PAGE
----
A physical change occurs when thesubstance changes state but does not changeits chemical composition. It is notpermanent and is reversible! ExamplePhase Changes!
Physical Change For example: Ice melting to water. The form or appearance has changed, but the properties of that substance are the same (i.e. it has the same melting point, boiling point, chemical composition, etc.)
• Melting point • Density• Boiling point • Electrical conductivity• Vapor pressure • Solubility• Color • Adsorption to a• State of matter surface• Specific Heat • Hardness
Names of Water Phase ChangesEndothermic Requires Exothermic Gives Energy to go forward energy off • Melting: Solid Liq • Condensation • Boiling (forced) Gas Liq Liquid Gas • Freezing: • Evaporation ( spon) Liq Solid Liquid Gas • Deposition: • Sublimation Gas Solid Solid Gas
A substancechanges intosomething new.It is irreversible.
Indications of A Chemical Reaction • Bubbles- gas given off • Change in energy- becomes warm- exothermic becomes cool- endothermic light is given off • A precipitate (solid) forms • Sometimes a change in color-
All Chemical Changes can be written as a reaction • A + B AB • A, B are the starting materials- reactants • AB is the result- product
• Reaction with acids • Ability to act as• Reaction with bases reducing agent (alkalis) • Reaction with other• Reaction with oxygen elements (combustion) • Decomposition into• Ability to act as simpler substances oxidizing agent • Corrosion
• Physical and chemical properties may be intensive or extensive.
• Intensive properties such as density, color, and boiling point do not depend on the size of the sample of matter and can be used to identify substances.•
• Extensive properties such as mass and volume do depend on the quantity of the sample.
• Physical properties are those that we can determine without changing the identity of the substance we are studying.
• The physical properties of sodium metal can be observed or measured. It is a soft, lustrous, silver-colored metal with a relatively low melting point and low density.• Hardness, color, melting point and density are all physical properties.
Specific Heat• Physical Property that is unique to the material• Amount of energy required to heat 1 gram of a substance by 1 degree Celsius• -Why do you choose to sit on the wooden bleachers on a cold fall day for a football game instead of the metal bleachers?
• Chemical properties describe the way a substance can change or react to form other substances.• These properties, then, must be determined using a process that changes the identity of the substance of interest.
• One of the chemical properties of alkali metals such as sodium and potassium is that they react with water. To determine this, we would have to combine an alkali metal with water and observe what happens.• In other words, we have to define chemical properties of a substance by the chemical changes it undergoes.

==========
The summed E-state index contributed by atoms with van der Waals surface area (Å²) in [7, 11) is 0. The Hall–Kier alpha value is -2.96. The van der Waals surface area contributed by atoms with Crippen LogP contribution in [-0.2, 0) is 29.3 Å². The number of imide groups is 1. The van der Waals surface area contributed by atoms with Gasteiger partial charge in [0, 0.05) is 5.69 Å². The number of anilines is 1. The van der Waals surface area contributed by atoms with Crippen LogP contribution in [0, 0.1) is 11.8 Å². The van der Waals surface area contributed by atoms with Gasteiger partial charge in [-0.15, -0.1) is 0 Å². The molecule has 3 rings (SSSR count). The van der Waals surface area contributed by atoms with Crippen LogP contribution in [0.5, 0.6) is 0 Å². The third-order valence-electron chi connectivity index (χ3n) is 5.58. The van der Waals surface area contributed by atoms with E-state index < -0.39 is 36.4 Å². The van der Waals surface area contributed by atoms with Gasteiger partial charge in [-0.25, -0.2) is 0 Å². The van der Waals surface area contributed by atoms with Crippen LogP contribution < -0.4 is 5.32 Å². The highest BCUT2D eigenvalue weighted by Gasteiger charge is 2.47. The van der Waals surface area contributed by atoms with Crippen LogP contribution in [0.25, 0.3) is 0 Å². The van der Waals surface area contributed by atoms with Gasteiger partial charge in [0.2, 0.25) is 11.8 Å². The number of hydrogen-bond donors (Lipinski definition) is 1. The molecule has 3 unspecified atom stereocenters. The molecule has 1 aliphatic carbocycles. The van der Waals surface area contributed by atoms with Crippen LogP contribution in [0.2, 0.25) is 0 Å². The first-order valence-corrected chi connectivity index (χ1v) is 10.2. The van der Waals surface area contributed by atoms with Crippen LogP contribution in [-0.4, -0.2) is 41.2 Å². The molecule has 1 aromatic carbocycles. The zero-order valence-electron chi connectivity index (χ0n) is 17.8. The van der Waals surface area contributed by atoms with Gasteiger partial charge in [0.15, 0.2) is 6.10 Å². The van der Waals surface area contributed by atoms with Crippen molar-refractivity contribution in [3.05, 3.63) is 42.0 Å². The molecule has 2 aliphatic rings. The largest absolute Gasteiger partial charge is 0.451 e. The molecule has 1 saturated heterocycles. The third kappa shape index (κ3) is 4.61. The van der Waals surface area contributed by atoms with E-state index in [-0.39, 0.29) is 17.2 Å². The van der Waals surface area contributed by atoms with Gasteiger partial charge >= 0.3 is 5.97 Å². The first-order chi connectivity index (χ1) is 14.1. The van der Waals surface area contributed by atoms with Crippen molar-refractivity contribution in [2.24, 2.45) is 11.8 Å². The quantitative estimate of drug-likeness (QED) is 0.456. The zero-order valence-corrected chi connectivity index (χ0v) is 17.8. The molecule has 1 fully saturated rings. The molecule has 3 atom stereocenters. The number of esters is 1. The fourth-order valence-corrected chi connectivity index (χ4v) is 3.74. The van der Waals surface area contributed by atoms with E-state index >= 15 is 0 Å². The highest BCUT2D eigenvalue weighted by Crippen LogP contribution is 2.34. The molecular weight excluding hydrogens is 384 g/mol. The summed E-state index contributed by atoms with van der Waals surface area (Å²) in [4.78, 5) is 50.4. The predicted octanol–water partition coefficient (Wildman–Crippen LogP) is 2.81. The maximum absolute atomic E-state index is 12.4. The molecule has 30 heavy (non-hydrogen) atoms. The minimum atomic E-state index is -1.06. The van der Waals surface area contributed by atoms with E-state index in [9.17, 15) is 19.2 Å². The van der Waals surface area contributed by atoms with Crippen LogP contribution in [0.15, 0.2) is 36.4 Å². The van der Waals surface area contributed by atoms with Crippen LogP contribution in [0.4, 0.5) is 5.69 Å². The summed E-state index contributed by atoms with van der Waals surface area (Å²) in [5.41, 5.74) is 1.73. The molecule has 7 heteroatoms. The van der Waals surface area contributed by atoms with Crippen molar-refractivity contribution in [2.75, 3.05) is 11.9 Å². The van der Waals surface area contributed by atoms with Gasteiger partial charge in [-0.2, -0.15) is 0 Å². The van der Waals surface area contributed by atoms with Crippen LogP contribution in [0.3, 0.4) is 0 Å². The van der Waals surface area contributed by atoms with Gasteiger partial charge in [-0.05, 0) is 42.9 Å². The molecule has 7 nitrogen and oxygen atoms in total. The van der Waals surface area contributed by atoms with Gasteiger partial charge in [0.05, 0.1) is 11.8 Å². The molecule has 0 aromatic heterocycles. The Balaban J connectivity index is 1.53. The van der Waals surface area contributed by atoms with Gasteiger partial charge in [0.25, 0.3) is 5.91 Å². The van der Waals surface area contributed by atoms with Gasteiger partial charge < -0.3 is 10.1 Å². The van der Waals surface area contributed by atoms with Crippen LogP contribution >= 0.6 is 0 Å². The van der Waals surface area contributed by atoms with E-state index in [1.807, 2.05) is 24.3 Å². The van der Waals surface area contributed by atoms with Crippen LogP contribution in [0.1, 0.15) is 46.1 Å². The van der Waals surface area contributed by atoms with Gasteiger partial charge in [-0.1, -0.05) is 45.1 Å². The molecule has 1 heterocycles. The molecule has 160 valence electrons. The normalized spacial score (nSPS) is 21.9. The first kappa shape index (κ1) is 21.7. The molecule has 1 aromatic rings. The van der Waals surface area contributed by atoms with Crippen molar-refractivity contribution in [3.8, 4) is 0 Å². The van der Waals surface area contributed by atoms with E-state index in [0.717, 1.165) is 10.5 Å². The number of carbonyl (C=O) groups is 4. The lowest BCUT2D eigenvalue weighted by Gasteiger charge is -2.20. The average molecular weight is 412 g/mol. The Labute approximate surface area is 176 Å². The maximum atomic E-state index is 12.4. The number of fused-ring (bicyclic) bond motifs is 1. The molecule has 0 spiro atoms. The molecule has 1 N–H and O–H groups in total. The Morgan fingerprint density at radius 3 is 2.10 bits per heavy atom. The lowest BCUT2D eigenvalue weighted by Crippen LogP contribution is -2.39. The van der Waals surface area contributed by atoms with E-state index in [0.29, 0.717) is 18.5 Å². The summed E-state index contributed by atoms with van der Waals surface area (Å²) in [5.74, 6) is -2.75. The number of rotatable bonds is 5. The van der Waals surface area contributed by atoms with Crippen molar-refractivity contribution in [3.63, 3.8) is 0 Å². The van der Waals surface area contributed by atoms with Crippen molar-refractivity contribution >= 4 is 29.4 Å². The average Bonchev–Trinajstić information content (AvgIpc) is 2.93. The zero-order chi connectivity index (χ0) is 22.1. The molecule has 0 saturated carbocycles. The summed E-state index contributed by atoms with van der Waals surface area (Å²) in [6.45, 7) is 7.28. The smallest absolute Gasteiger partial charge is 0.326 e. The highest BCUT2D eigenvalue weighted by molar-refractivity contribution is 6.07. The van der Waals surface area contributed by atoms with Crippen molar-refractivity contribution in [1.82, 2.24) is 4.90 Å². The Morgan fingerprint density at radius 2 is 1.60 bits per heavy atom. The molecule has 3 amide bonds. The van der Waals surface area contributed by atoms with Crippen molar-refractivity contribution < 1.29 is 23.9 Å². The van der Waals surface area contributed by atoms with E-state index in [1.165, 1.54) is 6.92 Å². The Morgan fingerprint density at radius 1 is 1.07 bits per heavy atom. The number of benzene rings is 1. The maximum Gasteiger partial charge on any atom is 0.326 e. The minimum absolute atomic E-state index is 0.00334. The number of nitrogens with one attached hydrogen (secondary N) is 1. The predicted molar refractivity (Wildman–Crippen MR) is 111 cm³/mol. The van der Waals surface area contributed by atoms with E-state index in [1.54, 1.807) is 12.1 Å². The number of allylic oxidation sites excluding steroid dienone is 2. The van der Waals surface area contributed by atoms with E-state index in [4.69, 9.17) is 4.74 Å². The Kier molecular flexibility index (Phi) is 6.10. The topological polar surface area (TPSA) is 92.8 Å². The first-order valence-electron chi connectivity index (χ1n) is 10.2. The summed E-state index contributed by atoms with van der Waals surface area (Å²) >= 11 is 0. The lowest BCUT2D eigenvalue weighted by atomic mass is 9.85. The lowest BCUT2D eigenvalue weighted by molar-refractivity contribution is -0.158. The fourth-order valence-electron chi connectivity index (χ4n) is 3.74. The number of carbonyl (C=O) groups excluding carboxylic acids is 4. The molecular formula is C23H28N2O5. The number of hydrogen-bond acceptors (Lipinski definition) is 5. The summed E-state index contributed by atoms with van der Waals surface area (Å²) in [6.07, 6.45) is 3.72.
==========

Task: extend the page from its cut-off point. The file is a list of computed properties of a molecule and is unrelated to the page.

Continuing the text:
& The Kinetic Molecular Theory•All matter is made of atom and molecules that act as tiny particles•These particles are always in motion (yes even in solids)•The higher the temperature the faster the particles move-•Kinetic energy is directly proportional to KelvinTemperature ( bigger particles move slower)
•Have a definite shape •Have a definite volume Kinetic Molecular TheoryMolecules are held close togetherand there is very little movementbetween them. Vibrational
•Have an indefinite shape •Have a definite volumeKinetic Molecular Theory:Atoms and molecules have morespace between them than a soliddoes, but less than a gas (ie. It ismore “fluid”.) Has 2 dimensionalmotion- can slide past each other
•Have an indefinite shape •Have an indefinite volumeKinetic Molecular Theory:Molecules are moving in randompatterns with varying amounts ofdistance between the particles.
At 100°C, water becomes water Between 0°C and 100 vapor, a gas. °C, water is a liquid. Molecules can In the liquid state, move randomly water molecules are over large close together, but distances. can move about freely.Below 0°C, watersolidifies to becomeice. In the solid state,water molecules areheld together in arigid structure.
Changing states requires energy in either the form of heat. Changing states may also be due to the change in pressure in a system.Heat of formation, Hf. Heat of vaporization, Hv
Plasma is by far the most common formof matter in the universe (not here onEarth). Plasma in the stars and in thetenuous space between them makes upover 99% of the visible universe andperhaps most of that which is notvisible. Fluorescent Light Bulbs…
Star formation in the Eagle NebulaSpace Telescope Science Institute , NASA(below) (Above) X-ray view of Sun from Yohkoh, ISAS and NASA
Plasma radiation within the PrincetonTokamak during operation.
Laser plasma interaction during inertialconfinement fusion test at theUniversity of Rochester.
Plasma consists of a collection of free-moving electrons and ions - atoms thathave lost electrons. Energy is needed tostrip electrons from atoms to make plasma.The energy can be of various origins:thermal, electrical, or light (ultravioletlight or intense visible light from a laser).With insufficient sustaining power,plasmas recombine into neutral gas.
EXAMPLES: •Printing on plastic food•Computer chips and containersintegrated circuits •Energy-efficient window•Computer hard drives coatings•Electronics •High-efficiency window•Machine tools coatings•Medical implants and •Safe drinking waterprosthetics •Voice and data•Audio and video tapes communications components•Aircraft and automobile •Anti-scratch and anti-glareengine parts coatings on eyeglasses and other optics